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Spaghetti Western

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Chodorow’s office, located on the twentieth floor of Black Rock, hardly looks like the working place of a man worth a fortune. Though he has sweeping views of midtown, the generic office furniture doesn’t appear to have been updated since the eighties, when he moved in, and he has no desk, just a table piled high with stacks of papers. “I used to have a fancy office with a gym and a kitchen,” he says with a shrug. “One day, I realized it was costing me $10,000 a day just to walk in there. I guess I went the other way.”

Chodorow, who spent four months in jail in 1996 over management issues in his takeover of Braniff airlines, is juggling a number of legal actions besides the one with DiSpirito. He’s currently suing the builder, the developer, the architect, and the condo association of his home in Miami—an 11,000-square-foot condo—because it is infested with mold. He has also been hit with a suit by the owners of Matsuri in the Maritime Hotel and their chef, Tadashi Ono. The $10 million restaurant he is about to open in the meatpacking district’s new Hotel Gansevoort is called Ono (it will feature beds, cabanas with fireplaces, a garden, and a pond with its own floating bar), and they claim to have first use of the name. After rifling around the table, he produces the papers. “Look at this. They weren’t even using the name until they found out I planned to use it for my restaurant. Now they’ve turned a little area in the entryway into the Ono Sake Bar. I came up with the name, because when I told my wife I was opening another restaurant, she said, ‘Oh, no!’ ” he says.

“I’m sure his wife said a lot of things in the last six months,’’ snipes Richard Born, an owner of the Maritime Hotel, as well as the Mercer, Elysee, Chambers, and the Perry Street condos. “I’d be more than happy if he had a successful restaurant, but not with the name of our chef, just three blocks away in the only other hotel in the area.’’ Born actually sent Chodorow a Japanese-English dictionary, begging him to pick a different name. “There were 10,000 words in there,” Born says. “I asked him to use anything but Ono or Matsuri.’’

On a recent afternoon at Union Pacific, Rocco DiSpirito is in his whites. His hair is sticking up in little tufts, which he keeps trying to tame. “We don’t wear toques in New York anymore; the ceilings aren’t high enough,’’ he explains. It’s been a tough few weeks—there were the lawsuits, and he’s broken up with Yvonne Scio, the sexy Italian actress who made it through the show’s second season. DiSpirito was crazy about her, his friends say. Marriage was even predicted. “It broke up for the same reason any relationship does,’’ he says, shrugging. “Incompatibility.’’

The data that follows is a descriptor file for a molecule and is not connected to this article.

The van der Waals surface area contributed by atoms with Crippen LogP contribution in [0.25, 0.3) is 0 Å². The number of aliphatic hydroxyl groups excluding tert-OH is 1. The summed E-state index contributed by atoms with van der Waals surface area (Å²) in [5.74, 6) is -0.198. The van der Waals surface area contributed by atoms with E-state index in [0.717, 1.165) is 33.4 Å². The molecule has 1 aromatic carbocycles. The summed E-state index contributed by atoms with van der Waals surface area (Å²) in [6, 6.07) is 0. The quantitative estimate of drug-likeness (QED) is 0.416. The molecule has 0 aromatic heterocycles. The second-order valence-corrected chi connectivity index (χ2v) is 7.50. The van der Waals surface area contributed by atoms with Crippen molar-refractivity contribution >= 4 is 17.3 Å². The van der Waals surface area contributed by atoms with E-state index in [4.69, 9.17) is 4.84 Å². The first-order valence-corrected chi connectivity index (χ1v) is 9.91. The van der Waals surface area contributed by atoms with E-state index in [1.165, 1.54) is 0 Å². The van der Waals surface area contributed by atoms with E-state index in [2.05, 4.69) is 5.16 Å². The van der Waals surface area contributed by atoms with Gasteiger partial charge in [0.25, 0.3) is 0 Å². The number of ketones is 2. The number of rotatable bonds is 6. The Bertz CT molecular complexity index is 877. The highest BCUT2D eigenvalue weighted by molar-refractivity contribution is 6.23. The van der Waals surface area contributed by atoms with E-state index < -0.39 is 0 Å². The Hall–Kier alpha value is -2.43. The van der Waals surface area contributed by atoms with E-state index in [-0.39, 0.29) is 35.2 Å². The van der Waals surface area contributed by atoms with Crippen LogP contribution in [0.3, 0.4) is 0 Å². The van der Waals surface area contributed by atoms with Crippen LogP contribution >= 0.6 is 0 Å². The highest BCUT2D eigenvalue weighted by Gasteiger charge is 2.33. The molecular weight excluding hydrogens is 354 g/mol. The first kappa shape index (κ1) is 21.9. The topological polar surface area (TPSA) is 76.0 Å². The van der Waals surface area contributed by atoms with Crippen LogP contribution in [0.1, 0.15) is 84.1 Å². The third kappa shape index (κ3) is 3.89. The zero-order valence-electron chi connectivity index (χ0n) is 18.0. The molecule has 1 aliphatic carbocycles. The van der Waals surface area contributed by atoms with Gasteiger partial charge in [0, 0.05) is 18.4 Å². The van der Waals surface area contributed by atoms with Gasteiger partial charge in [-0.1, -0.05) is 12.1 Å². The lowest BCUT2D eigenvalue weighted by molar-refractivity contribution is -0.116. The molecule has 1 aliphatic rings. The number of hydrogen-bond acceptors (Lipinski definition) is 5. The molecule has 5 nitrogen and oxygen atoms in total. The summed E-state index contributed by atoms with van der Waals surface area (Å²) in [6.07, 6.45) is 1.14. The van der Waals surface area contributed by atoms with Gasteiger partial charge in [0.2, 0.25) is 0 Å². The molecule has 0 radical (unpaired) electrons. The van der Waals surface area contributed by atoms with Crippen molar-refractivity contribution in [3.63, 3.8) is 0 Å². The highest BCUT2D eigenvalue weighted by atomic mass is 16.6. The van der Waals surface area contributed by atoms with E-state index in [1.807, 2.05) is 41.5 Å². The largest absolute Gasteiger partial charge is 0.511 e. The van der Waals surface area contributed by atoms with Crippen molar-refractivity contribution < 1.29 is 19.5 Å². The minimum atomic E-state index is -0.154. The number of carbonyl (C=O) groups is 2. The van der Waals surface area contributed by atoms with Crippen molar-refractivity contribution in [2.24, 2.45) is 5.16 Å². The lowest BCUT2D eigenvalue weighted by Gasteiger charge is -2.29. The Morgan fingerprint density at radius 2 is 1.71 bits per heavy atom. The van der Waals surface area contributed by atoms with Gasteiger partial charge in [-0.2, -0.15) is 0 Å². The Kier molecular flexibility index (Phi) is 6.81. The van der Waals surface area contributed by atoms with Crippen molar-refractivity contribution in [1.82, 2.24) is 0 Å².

Then he confides that he’s upset, because a picture of him in his underwear, taken while he was on a runway wearing a kilt for a charity event, has found its way onto the Internet.

Union Pacific has a fresh look, but in front of the Zen waterfall and flowers sits a stack of books and one of the pots DiSpirito is selling on QVC. “I want to sell my books and products. Is there something wrong with selling out?” asks DiSpirito. “Every chef is looking to cash in on his brand and notoriety. I don’t have a brand like Martha, but negative press certainly affects it. Sure, we got letters saying ‘You were so mean on the show.’ It bothers me. I want to be loved just like everybody else, but people should judge my products on their merits and not figure out what is right for me. Put me next to any chef, any time, and I’ll be better than them. I can cook. Let’s say I am overexposed. Should I be judged poorly for it? Purism is boring. They say I want to be an actor. I’ve turned down modeling and acting jobs. Was it wrong for Da Vinci to want to sculpt after painting?”

DiSpirito maintains that he would sit down and work out problems with Chodorow tomorrow. DiSpirito has called in a psychologist for what he refers to as “couples therapy’’; and Chodorow asked for help from their mutual friend David Avital, who was involved with bringing Arab and Israeli children together—he had more success with that.

“I’ve invested time and money in the brand and physical space. We are going to be packed every night once this show starts to air again,’’ DiSpirito says, full of enthusiasm. “I don’t claim to be as brilliant as Jeffrey, but if we put our heads together and could find some synergy, Rocco’s could really be a success.’’

For Chodorow, the success of Rocco’s seems almost beside the point. He’s still highly sought-after by top chefs in search of backing. The Restaurant seems a lark for him, a game.

For DiSpirito, the stakes are different. He is now a national celebrity, for better or worse, with a line of pans and condiments, a couple of cookbooks. He’s possibly the most famous chef in the country, if something of a laughingstock in the restaurant world. “Rocco sold $3 million in pots and pans on QVC,” says Silverman. “That never would have happened without the show. He’s nationally branded.” The restaurant, Silverman says, might seem déclassé in Manhattan, “but it worked outside of New York in a place where people weren’t always looking for something cool and edgy.” Say, Vegas. Now, according to Variety, DiSpirito aspires to do a talk show.

There has always been something a little unappetizing about watching a talented chef squander his talents—but Rocco’s has never been about the food.


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